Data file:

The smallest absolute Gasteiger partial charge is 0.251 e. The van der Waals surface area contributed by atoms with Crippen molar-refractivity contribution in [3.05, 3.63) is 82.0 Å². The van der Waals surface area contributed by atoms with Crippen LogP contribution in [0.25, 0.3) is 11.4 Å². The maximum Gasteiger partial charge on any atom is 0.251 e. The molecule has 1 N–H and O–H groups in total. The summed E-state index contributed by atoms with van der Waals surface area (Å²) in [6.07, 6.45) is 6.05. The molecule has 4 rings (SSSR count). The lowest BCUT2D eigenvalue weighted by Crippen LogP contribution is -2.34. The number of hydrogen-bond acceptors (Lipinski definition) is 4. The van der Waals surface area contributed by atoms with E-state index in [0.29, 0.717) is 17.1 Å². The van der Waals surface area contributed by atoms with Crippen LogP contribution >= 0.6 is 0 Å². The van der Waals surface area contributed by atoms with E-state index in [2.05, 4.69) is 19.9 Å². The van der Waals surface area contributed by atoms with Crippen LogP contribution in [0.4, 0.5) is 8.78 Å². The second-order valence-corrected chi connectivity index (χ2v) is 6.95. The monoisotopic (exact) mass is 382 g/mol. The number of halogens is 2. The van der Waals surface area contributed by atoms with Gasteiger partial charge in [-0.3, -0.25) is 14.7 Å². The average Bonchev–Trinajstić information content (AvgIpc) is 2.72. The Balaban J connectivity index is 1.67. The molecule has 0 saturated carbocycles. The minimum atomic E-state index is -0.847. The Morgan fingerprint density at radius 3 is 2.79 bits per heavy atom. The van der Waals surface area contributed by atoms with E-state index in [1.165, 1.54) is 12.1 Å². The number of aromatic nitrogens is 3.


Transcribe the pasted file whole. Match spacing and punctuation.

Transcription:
The smallest absolute Gasteiger partial charge is 0.251 e. The van der Waals surface area contributed by atoms with Crippen molar-refractivity contribution in [3.05, 3.63) is 82.0 Å². The van der Waals surface area contributed by atoms with Crippen LogP contribution in [0.25, 0.3) is 11.4 Å². The maximum Gasteiger partial charge on any atom is 0.251 e. The molecule has 1 N–H and O–H groups in total. The summed E-state index contributed by atoms with van der Waals surface area (Å²) in [6.07, 6.45) is 6.05. The molecule has 4 rings (SSSR count). The lowest BCUT2D eigenvalue weighted by Crippen LogP contribution is -2.34. The number of hydrogen-bond acceptors (Lipinski definition) is 4. The van der Waals surface area contributed by atoms with E-state index in [0.29, 0.717) is 17.1 Å². The van der Waals surface area contributed by atoms with Crippen LogP contribution >= 0.6 is 0 Å². The van der Waals surface area contributed by atoms with E-state index in [2.05, 4.69) is 19.9 Å². The van der Waals surface area contributed by atoms with Crippen LogP contribution in [0.4, 0.5) is 8.78 Å². The second-order valence-corrected chi connectivity index (χ2v) is 6.95. The monoisotopic (exact) mass is 382 g/mol. The number of halogens is 2. The van der Waals surface area contributed by atoms with Gasteiger partial charge in [-0.3, -0.25) is 14.7 Å². The average Bonchev–Trinajstić information content (AvgIpc) is 2.72. The Balaban J connectivity index is 1.67. The molecule has 0 saturated carbocycles. The minimum atomic E-state index is -0.847. The Morgan fingerprint density at radius 3 is 2.79 bits per heavy atom. The van der Waals surface area contributed by atoms with E-state index in [1.165, 1.54) is 12.1 Å². The number of aromatic nitrogens is 3.